I saw some tutorial where the command was:

npm install --save

What does the --save option mean?

Not able to find the answer on Google.

  • 36
    @Tom- --save: Package will appear in your dependencies. – WiredPrairie Apr 12 '15 at 12:24
  • 8
    You can use shortcut -S and -D there -S is --save and -D is '--save-dev. --save (or simple -S): Package will appear in your dependencies. --save-dev (or simple -D): Package will appear in your devDependencies. – Gil Epshtain Feb 28 '16 at 20:47
  • 5
    @WiredPrairie thanks I was trying npm install (--help | -h | -help ..) and nothing. – juliangonzalez Aug 16 '16 at 20:14
  • 2
    thx @Dmitri, I had the same issue. come on NPM add that to your MAN page for your tool – Erdinc Ay Sep 13 '17 at 12:05
  • 75
    I don't understand the rationale behind the decision of removing even just a mention of this option from the docs and help page without also deprecating it, at the very least, with a warning in the tool itself. Meanwhile newbies are exposed to it via zillions of tutorials. Then they try to find out what it does and have to waste 20 minutes perusing the docs, to eventually end up reading npm history on stackoverflow. Oddly enough preventing this sort of massive waste of time (if the popularity of the question is any indication) is one of the purposes of documentation. – Michael Ekoka Jul 5 '18 at 5:30

11 Answers 11


Update npm 5:

As of npm 5.0.0, installed modules are added as a dependency by default, so the --save option is no longer needed. The other save options still exist and are listed in the documentation for npm install.

Original answer:

Before version 5, NPM simply installed a package under node_modules by default. When you were trying to install dependencies for your app/module, you would need to first install them, and then add them (along with the appropriate version number) to the dependencies section of your package.json.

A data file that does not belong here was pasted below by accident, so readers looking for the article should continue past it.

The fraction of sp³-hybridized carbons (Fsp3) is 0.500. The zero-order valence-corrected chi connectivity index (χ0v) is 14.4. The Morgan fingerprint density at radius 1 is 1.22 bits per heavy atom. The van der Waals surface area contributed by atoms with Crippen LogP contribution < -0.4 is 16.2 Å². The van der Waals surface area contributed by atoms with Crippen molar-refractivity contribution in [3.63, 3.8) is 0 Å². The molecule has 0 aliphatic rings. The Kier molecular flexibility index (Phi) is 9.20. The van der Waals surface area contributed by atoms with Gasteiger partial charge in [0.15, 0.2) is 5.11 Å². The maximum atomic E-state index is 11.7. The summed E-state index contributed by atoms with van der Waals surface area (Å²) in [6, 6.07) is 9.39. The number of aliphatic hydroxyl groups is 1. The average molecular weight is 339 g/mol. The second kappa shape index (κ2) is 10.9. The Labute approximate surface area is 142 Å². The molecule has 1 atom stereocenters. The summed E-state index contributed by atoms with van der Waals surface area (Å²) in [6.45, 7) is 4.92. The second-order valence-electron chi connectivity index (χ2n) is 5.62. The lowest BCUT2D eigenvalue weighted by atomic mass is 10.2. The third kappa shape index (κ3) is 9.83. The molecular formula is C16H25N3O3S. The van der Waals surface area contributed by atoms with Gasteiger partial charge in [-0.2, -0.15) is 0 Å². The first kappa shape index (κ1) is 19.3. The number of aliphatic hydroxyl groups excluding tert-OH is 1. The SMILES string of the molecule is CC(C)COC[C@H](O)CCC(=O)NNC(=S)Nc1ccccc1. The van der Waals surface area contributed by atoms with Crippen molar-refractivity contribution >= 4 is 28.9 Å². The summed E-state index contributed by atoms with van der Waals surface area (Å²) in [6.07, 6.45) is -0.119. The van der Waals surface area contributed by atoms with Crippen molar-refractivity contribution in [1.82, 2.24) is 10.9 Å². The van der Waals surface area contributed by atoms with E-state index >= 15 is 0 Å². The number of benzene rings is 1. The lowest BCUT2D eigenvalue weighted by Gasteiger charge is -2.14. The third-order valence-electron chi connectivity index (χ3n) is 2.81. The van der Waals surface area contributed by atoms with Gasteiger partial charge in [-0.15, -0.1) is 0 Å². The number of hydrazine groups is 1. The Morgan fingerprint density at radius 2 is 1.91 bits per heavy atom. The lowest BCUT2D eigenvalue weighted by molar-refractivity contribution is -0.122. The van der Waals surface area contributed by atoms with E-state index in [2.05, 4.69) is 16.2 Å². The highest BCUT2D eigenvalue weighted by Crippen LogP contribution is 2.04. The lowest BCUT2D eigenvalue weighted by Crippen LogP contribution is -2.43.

The --save option instructed NPM to include the package inside of the dependencies section of your package.json automatically, thus saving you an additional step.

In addition, there are the complementary options --save-dev and --save-optional which save the package under devDependencies and optionalDependencies, respectively. This is useful when installing development-only packages, like grunt or your testing library.

| improve this answer | |
  • 148
    Seriously, is this documented anywhere? I couldn't find it on Google or in the npm help. – Christian Ternus Oct 24 '13 at 23:56
  • 116
    It would be nice if documentation for this showed up when npm install --help was used. – Mark Stosberg Dec 6 '13 at 20:23
  • 11
    @jimsmith: As of npm 5.0, it is the default. – voithos Jun 14 '17 at 0:14
  • 3
    Does "npm update" on NPM 5 modifies package.json by default? – Igor Okorokov Jul 3 '17 at 9:05
  • 6
    @voithos For me NPM 5 updates package versions in package.json. To avoid it i need to run 'npm update --no-save' – Igor Okorokov Jul 6 '17 at 14:57

Update as of npm 5:

As of npm 5.0.0, installed modules are added as a dependency by default, so the --save option is no longer needed. The other save options still exist and are listed in the documentation for npm install.